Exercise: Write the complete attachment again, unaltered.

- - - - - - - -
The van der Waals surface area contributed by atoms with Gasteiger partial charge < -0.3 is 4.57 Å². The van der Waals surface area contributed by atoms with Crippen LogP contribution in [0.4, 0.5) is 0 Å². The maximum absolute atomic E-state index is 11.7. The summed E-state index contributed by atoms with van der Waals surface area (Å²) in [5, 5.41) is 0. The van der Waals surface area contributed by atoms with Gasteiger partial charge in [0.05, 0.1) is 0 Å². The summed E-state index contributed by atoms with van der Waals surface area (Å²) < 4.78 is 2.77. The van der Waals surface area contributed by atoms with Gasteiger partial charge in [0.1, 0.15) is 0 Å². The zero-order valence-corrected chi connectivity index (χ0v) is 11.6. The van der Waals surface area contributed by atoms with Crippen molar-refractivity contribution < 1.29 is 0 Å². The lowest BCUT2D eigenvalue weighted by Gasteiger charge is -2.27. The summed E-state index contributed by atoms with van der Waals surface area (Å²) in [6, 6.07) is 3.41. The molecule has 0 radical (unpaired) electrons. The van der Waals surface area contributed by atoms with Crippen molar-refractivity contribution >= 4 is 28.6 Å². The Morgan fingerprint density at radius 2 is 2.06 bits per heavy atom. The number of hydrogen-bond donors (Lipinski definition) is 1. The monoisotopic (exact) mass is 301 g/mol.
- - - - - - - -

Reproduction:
The van der Waals surface area contributed by atoms with Gasteiger partial charge < -0.3 is 4.57 Å². The van der Waals surface area contributed by atoms with Crippen LogP contribution in [0.4, 0.5) is 0 Å². The maximum absolute atomic E-state index is 11.7. The summed E-state index contributed by atoms with van der Waals surface area (Å²) in [5, 5.41) is 0. The van der Waals surface area contributed by atoms with Gasteiger partial charge in [0.05, 0.1) is 0 Å². The summed E-state index contributed by atoms with van der Waals surface area (Å²) < 4.78 is 2.77. The van der Waals surface area contributed by atoms with Gasteiger partial charge in [0.1, 0.15) is 0 Å². The zero-order valence-corrected chi connectivity index (χ0v) is 11.6. The van der Waals surface area contributed by atoms with Crippen molar-refractivity contribution < 1.29 is 0 Å². The lowest BCUT2D eigenvalue weighted by Gasteiger charge is -2.27. The summed E-state index contributed by atoms with van der Waals surface area (Å²) in [6, 6.07) is 3.41. The molecule has 0 radical (unpaired) electrons. The van der Waals surface area contributed by atoms with Crippen molar-refractivity contribution >= 4 is 28.6 Å². The Morgan fingerprint density at radius 2 is 2.06 bits per heavy atom. The number of hydrogen-bond donors (Lipinski definition) is 1. The monoisotopic (exact) mass is 301 g/mol.